Fleece fabric is most often used for high-performance specialty clothing. It’s super lightweight in nature and is incredibly useful in certain scenarios like in extreme weather conditions or for sports.

These are some cases when we could recommend synthetic fleece, especially since fleece is a vegan alternative to other insulating fabrics like wool.

It’s always challenging to figure out the most sustainable and ethical way to approach consumption, especially in a world and economy that has yet to achieve sustainability.

For sure, there are different types of fleece that could come from natural materials. Some notable examples are hemp fleece and cotton fleece. There’s even bamboo fleece, though it isn’t made in the most eco friendly manner.

However, these are still significantly different from polyester fleece, especially in the moisture-resistant department. Though these natural fleece fabrics have an eco friendly edge, they might not have all that you generally find in synthetic fleece.

If you find yourself in a situation where fleece is the best option available, we highly recommend you get it recycled. Fleece polyester yarn made from recycled plastic bottles is far better than using virgin plastic.

It’s even better if you can get it second-hand from your local thrift store.

Final Thoughts

Fleece can keep you warm and cozy in cold weather without making you feel like you’re wearing a heavy blanket. But there’s a lot more to consider.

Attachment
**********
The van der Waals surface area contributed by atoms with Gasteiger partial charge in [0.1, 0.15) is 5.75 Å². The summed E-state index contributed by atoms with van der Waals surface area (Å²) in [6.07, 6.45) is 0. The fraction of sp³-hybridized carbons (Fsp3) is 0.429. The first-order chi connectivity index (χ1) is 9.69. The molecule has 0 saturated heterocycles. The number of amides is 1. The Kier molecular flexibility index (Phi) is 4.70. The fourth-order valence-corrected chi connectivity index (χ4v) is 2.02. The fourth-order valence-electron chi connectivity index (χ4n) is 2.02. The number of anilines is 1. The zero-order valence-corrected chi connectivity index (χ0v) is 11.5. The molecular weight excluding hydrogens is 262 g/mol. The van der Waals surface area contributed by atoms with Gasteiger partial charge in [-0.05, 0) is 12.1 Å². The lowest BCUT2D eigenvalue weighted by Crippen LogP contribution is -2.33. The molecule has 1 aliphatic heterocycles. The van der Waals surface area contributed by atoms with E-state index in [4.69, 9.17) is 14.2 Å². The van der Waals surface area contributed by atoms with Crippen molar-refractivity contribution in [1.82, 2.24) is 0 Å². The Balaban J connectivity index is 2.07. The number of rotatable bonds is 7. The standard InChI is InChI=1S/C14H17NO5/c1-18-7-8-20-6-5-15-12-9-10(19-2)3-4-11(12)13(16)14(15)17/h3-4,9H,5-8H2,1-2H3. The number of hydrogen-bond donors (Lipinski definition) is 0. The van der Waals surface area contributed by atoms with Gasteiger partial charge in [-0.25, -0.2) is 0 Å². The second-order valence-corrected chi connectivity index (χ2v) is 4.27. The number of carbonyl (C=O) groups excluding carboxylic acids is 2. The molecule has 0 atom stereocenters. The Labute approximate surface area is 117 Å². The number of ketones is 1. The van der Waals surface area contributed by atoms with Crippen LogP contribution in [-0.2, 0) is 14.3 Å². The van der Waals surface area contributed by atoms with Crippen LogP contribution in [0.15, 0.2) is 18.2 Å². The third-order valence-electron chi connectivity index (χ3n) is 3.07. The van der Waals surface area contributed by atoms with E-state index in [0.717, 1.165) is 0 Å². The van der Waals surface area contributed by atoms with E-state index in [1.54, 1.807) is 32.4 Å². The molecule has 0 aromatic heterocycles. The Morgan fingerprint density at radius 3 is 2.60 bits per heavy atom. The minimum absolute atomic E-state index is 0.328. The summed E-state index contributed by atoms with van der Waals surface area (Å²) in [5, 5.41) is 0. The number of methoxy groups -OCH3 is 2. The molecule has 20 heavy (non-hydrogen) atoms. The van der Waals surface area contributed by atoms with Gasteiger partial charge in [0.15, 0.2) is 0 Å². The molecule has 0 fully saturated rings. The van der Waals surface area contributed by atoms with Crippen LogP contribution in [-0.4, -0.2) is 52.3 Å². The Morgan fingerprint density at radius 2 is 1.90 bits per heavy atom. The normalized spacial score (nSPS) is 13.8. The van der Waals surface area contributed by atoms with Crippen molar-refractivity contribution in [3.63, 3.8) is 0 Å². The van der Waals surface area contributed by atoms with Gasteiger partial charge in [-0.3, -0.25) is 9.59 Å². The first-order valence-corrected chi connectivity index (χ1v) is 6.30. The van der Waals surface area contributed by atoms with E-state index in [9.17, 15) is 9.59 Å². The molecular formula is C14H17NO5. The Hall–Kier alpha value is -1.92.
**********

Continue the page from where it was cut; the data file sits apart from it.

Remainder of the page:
Like the other synthetic fibers we know of, fleece fabric isn’t the best material for our environment. It doesn’t degrade and isn’t exactly made in an eco friendly process.

Despite that, performance fleece has its merits. It’s useful for certain types of clothing suited for particular conditions (e.g., sports, harsh weather).

If you still have some of this fabric in your closet, don’t beat yourself up over it. But in the near future, maybe you can apply what you now know to make a more sustainable and ethical choice towards other natural fibers.

Resources:

  1. https://www.nytimes.com/2011/11/27/magazine/fleece-scratchy-to-snuggie.html
  2. https://pubs.acs.org/doi/abs/10.1021/acs.est.6b03045
  3. https://wwf.panda.org/discover/knowledge_hub/teacher_resources/webfieldtrips/climate_cha nge/petroleum/